The first night we didnt do any work..biggest task was just falling asleep on a bed that was permanently damp from the humidity and reaked of mildew, but our second night Tim had a shift in the hatchery with a long-term volunteer Marlena from Germany from 10pm-2am and I was from 2am-6am with Tim W from England. Both of thse volunteers were long-term and endearlingly excited about the bugs, eggs, turtles, crabs, everything. The duties at the hatchery (or "The Hatch" as we began to know it) included checking the 40+ turtle nests that the project had for flies, maggots, ants, and anything else that could infect the nests, and then cleaning them out if we found anything. It was not so bad, but kept you busy.

Over the next days and nights, in addition to "Hatch" duty and other assignments, we patrolled at night with the local Tico guides - most of whom were former poachers themselves. These patrols generally followed the pattern of waking up to the alarm in the middle of the night, groggily tiptoeing past the crabs and poisonous frogs, and meeting up with one of the local guides to begin a moon-lit march 7K up the coastline before turning back for home. It was a bizarre but educational experience to get up in the middle of the night to walk 14 km in the dark of night with a local man who spoke no English and smelled of a mix of marijuana and cologne. It was definitely good that we spoke some Spanish. Don´t get me wrong, the guides were nice and very respectful of the fact that I am a married woman there with my husband. The somewhat intimidating part was passing the poachers (hueveros (direct translation - eggers)) on the beach. There was a very strict no confrontation policy which we thought indicated that it was a very amicable relationship between poachers and conservationists, but in reality, the rule had to exist because as we were told most of the poachers were addicted to crack and carrying machetes and it would be very dangerous to talk to them and start something because there were way more of them on the beach than there were of us....again, sweet.

Luckily, the first night was the only patrol Tim and I did separately, after that, we were assigned to the same time slot and guide. The patrols consisted of walking the beach simply looking for turtles who had emerged from the water to lay their eggs. We saw many tracks of turtles that were either dragged off by poachers or some that just returned to the sea without laying their eggs (usually because something spooked them or they couldn´t find a good spot). On Tuesday night Tim and I had the 9pm - 1am patrol shift. At 10:20pm we actually spotted a turtle coming out of the water, it was amazing! She was massive! She slowly made her way up the beach toward the brush line and we saw a poacher in the distance (luckily we had dibs because we were closer). We got closer to her, but made sure to stay out of her line of sight or she would have just started to return to the water without nesting. We sat with her for over an hour before she finished selecting her spot and digging the nest, and then she began to lay her eggs. The guide used a giant plastic bag that he placed inside the dug up sand and catches the eggs as she lays them. She laid 130 eggs!!! This is a lot! She was also huge for a green turtle (just the shell was 116cm x 105 cm). Another patrol shift came along and carried the eggs for us the 5 km back to the hatchery while we stayed and waited for the mama turtle to go back to the sea. This whole time the poacher stood in the distance and would have killed her if we left her alone. It was really exciting and fulfilling to witness this act of nature.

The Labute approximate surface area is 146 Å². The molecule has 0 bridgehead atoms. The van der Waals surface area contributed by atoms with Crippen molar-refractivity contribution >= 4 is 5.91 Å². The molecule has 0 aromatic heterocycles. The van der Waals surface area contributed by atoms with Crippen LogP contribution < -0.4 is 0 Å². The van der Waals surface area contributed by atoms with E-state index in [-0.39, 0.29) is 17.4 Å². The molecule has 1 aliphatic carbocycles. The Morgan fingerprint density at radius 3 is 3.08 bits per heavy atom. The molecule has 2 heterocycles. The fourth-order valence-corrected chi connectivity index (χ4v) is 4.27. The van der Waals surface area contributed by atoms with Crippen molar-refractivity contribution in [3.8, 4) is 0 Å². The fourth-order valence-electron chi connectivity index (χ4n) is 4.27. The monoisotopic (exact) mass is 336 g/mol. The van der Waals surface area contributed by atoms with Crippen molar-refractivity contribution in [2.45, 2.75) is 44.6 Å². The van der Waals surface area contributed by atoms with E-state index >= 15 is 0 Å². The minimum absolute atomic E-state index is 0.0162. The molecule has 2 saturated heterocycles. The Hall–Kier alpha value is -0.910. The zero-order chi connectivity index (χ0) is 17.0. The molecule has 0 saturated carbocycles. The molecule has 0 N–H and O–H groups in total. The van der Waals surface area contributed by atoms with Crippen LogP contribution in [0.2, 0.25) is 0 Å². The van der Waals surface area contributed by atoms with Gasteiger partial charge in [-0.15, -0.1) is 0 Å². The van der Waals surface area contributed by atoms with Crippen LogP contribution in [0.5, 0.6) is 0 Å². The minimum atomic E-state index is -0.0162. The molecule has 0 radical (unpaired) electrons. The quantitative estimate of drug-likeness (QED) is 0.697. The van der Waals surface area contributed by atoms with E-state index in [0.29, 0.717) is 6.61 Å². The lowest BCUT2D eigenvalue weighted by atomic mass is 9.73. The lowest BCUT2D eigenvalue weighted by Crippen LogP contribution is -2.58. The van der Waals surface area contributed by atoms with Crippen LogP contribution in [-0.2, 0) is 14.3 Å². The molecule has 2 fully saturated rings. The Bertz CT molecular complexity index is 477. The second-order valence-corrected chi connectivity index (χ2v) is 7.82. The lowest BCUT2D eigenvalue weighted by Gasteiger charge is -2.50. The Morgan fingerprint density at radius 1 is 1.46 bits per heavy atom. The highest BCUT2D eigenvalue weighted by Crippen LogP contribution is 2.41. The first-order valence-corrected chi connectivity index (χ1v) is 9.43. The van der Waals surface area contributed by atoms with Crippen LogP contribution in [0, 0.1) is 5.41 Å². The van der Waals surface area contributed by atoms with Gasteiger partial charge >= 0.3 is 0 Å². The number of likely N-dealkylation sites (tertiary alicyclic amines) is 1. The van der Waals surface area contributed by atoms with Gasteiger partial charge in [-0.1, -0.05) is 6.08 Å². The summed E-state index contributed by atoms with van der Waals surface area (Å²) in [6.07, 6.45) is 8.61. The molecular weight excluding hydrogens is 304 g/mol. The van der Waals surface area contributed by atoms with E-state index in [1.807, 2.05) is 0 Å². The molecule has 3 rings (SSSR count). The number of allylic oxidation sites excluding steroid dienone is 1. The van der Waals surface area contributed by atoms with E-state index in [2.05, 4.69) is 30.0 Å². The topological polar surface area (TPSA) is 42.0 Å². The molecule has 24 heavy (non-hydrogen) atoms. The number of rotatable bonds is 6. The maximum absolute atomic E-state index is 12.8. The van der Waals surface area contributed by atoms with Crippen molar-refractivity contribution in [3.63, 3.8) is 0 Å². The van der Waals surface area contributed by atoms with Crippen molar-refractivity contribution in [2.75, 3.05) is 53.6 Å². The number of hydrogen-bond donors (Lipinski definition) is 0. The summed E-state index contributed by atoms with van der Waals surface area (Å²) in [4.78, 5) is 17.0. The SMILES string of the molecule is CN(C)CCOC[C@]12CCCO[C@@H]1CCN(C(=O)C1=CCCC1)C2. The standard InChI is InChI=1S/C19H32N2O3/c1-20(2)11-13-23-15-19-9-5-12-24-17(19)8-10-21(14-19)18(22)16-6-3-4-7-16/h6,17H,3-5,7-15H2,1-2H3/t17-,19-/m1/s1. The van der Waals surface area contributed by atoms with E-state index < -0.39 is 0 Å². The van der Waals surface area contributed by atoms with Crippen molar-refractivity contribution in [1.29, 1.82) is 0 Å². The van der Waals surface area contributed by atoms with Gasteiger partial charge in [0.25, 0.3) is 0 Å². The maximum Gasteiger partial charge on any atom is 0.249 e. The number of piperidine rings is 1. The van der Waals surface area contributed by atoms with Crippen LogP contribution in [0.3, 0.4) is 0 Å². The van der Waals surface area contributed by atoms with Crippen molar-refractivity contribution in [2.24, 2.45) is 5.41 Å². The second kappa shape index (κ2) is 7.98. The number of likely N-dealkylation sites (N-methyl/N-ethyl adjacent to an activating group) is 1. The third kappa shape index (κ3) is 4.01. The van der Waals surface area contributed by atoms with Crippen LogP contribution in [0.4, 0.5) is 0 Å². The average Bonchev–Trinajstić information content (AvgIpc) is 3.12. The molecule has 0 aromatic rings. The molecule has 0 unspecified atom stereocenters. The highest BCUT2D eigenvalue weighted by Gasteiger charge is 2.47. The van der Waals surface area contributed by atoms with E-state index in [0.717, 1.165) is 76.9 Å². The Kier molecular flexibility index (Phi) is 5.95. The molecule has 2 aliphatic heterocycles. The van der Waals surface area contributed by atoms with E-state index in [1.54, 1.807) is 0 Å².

I am so grateful to Tim for putting up with my yelps, clinging to his shirt, whining about my rank bed, and making him escort me to the outdoor bathrooms in the middle of the night. It was a very challenging week, but we are very happy we did it! Now we are ready to explore the rest of Costa Rica! Tomorrow we go river rafting on the Rio Pacuare and then get dropped off in La Fortuna (Arenal) to hang out in the hot springs and go on a tour to the Arenal Volcano.

Sorry this update was so long...we will try to keep future ones more succinct!

kate and tim


Posted by PetCon 21:32 Archived in Costa Rica Comments (6)

San Jose - check

Looking forward to the turtles!


Well we've been in San Jose for a day and we've celebrated Costa Rica's national Independence day by viewing a student marching band parade, over paying for a traditional CR dinner, and witnessing a police chase on foot through the crowd. San Jose - check. We look forward to adding our next post from the "Amazon of Costa Rica"!

Posted by PetCon 17:20 Archived in Costa Rica Comments (10)

First stop: Saving Turtles in Costa Rica

Because they are cute and endangered

80 °F

Writing this post in advance because once Tim and I arrive in San Jose on Wednesday morning we have less than 24 hours there before we take a bus and boat to our next destination - La Tortuga Feliz - www.latortugafeliz.com - where we will stay for 7 nights at the mouth of the Rio Pacuare on the Caribbean coast just north of Puerto Limón. We are volunteering turtle conservationists!

The organization's mission is to protect the sea turtles and their eggs that are at risk because of poachers in the area. We do night patrols each night in 4 hours shifts. No electricity means we will not be able to call or email while we are there...so we thought it best to give you the heads up!

Posted by PetCon 10:54 Archived in Costa Rica Comments (2)